The Atlantic

The people who were attracted to Donald Trump in 2016 have become alienated from President Trump in 2020. White women, seniors, and suburbanites are abandoning him in droves. The other swing voters—who voted for Barack Obama in 2012 but did not vote in 2016—will likely be voting in high numbers, after many of them participated in the largest wave of anti-racist demonstrations in American history.

Trump is trailing former Vice President Joe Biden in polling averages in every swing state. Democrats appear to be within striking distance in the red states of Kansas, Missouri, Montana, Mississippi, Georgia, and South Carolina. They could snag Texas, dealing a heavy blow to the national Republican Party and Senator Mitch McConnell’s political career.

Republican Governor Doug Ducey of Arizona publicly called on his party to remember an eternal principle of winning elections: “It’s a game of addition.” Privately, his party is ruled by another eternal principle of winning elections, one that Ducey has supported in Arizona. When a party is losing votes in droves, the path to victory is ensuring that the opposing party is also losing votes in droves. When you can’t add enough votes to win, you subtract enough votes to win, even if some of them come from your own supporters. The opposite of voter addition—adding more and more people to the voting ranks—is not merely voter suppression. It is voter subtraction.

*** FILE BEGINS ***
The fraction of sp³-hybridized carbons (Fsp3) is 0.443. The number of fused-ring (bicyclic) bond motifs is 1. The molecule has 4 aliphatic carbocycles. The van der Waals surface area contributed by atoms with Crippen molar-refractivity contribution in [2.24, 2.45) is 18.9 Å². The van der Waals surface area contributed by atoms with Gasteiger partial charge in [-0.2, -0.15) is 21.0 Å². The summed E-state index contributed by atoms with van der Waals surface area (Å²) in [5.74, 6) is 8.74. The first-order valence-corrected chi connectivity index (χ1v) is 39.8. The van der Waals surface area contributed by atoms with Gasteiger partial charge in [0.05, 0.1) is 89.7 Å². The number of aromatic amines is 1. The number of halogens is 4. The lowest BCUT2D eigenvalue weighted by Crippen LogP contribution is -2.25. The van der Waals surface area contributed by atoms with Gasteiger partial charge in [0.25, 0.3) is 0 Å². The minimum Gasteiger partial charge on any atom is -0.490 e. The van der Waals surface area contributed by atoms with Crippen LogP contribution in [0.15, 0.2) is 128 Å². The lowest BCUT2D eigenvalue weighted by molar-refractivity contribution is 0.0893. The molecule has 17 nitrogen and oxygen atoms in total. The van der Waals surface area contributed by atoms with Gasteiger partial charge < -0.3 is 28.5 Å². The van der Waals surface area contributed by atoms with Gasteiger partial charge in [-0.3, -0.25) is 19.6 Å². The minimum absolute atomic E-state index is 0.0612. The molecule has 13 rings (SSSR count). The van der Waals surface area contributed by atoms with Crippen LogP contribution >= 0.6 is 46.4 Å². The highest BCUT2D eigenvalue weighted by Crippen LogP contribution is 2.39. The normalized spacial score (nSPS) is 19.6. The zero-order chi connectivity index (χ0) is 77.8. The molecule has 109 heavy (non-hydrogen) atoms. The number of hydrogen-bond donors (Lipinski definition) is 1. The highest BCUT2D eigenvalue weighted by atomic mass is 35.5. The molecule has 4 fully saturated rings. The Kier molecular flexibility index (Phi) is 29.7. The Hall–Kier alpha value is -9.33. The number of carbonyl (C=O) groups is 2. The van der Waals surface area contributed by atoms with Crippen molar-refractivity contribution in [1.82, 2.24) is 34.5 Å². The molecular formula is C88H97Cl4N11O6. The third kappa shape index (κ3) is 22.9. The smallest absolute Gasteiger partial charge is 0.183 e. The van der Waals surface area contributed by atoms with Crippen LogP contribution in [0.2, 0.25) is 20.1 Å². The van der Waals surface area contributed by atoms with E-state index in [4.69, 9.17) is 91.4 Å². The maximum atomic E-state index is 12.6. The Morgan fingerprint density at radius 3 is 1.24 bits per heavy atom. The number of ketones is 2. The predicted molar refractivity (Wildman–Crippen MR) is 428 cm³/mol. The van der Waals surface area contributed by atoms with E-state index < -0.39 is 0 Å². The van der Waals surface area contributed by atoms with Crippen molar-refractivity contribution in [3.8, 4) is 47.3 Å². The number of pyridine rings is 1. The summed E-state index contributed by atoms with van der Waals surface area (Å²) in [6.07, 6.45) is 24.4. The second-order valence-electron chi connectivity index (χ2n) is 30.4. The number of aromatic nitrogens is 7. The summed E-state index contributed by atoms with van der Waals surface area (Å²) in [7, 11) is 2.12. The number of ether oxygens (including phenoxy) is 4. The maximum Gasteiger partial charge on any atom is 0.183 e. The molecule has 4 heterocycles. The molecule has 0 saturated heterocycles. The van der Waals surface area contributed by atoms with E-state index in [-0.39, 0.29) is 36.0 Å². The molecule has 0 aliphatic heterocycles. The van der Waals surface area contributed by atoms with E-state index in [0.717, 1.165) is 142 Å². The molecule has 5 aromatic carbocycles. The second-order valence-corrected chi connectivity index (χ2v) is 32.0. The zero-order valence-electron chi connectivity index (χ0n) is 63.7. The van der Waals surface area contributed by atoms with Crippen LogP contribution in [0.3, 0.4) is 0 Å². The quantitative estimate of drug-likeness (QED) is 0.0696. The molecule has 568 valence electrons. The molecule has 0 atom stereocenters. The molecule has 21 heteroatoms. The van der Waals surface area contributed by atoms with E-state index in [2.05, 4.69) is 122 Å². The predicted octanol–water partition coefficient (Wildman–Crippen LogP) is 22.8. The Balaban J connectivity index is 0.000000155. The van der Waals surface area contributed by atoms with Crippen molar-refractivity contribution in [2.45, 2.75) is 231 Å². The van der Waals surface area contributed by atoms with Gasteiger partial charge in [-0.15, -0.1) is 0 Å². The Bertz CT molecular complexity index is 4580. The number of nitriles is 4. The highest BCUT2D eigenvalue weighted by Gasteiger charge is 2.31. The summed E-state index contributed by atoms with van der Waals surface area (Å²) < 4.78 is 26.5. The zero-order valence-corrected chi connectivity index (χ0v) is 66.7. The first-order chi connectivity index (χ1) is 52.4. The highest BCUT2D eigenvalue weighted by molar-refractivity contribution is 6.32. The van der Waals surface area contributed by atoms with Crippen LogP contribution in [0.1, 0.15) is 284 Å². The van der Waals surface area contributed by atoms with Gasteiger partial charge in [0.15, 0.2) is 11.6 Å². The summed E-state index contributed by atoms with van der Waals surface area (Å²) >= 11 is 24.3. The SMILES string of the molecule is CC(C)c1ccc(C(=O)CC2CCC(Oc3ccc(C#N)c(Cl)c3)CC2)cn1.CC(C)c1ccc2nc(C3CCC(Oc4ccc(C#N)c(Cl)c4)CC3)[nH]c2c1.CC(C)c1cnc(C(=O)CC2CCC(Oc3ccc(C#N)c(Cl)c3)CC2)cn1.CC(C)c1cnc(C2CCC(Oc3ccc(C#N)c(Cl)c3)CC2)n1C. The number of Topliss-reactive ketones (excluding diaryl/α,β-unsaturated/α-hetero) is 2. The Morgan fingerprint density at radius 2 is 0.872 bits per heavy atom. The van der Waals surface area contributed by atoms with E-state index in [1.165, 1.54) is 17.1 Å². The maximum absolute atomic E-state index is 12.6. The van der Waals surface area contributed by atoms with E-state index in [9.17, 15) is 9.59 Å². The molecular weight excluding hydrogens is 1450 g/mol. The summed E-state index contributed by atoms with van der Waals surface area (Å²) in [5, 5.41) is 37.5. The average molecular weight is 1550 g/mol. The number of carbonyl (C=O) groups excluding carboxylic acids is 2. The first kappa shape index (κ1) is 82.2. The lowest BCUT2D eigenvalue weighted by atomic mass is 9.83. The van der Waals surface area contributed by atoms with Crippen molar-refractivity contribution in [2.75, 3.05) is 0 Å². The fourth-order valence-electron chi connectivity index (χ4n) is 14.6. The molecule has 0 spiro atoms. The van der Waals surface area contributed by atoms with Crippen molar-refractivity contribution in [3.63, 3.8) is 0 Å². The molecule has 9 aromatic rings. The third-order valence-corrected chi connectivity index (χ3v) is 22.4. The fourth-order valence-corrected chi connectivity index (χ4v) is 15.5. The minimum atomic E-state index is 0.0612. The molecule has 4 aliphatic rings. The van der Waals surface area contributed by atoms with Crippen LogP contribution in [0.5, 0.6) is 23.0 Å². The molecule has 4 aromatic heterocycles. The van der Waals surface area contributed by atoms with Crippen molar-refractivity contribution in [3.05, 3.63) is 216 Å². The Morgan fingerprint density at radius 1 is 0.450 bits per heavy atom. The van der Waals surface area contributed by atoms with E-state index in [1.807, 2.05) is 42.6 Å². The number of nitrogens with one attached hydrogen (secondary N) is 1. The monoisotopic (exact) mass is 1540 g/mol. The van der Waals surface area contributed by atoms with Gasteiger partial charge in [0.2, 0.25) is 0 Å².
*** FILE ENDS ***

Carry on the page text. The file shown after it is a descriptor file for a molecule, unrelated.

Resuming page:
Republicans are literally subtracting untold numbers of individual votes as they suppress the overall Democratic vote. GOP voter subtraction preceded Trump, but not as the GOP’s sole lifeline. For most of the post-civil-rights era, the Republican Party has also been attracting and adding voters, putting the Democratic Party on the defensive after half a century of New Deal dominance.

But in recent years, Democrats have been more likely than Republicans to follow the demographic and ideological shifts of American voters, moving somewhat away from the bipartisan political bigotry of fears, fairy tales, and lies that especially attracted white voters. Republicans, by contrast, have doubled down on those politics under a president who refuses to condemn white-supremacist domestic terrorists, hardly pays taxes, denies racism and climate change, bashes dead soldiers, mocks Christians and disabled people, tells Americans not to let COVID-19 dominate their lives, berates and allegedly assaults women, calls Hispanic immigrants rapists and animals, claims that Muslims hate America, and suggests that unhappy Black people should go back to their urban hells and shithole countries—all the while saying he’s the least racist person anywhere in the world, and making money off of his presidency with impunity. Trump has alienated rising numbers of young voters, voters of color, feminist voters, anti-racist white voters, and Americans who desire presidential decency. Trump has alienated almost everyone except his shrinking base.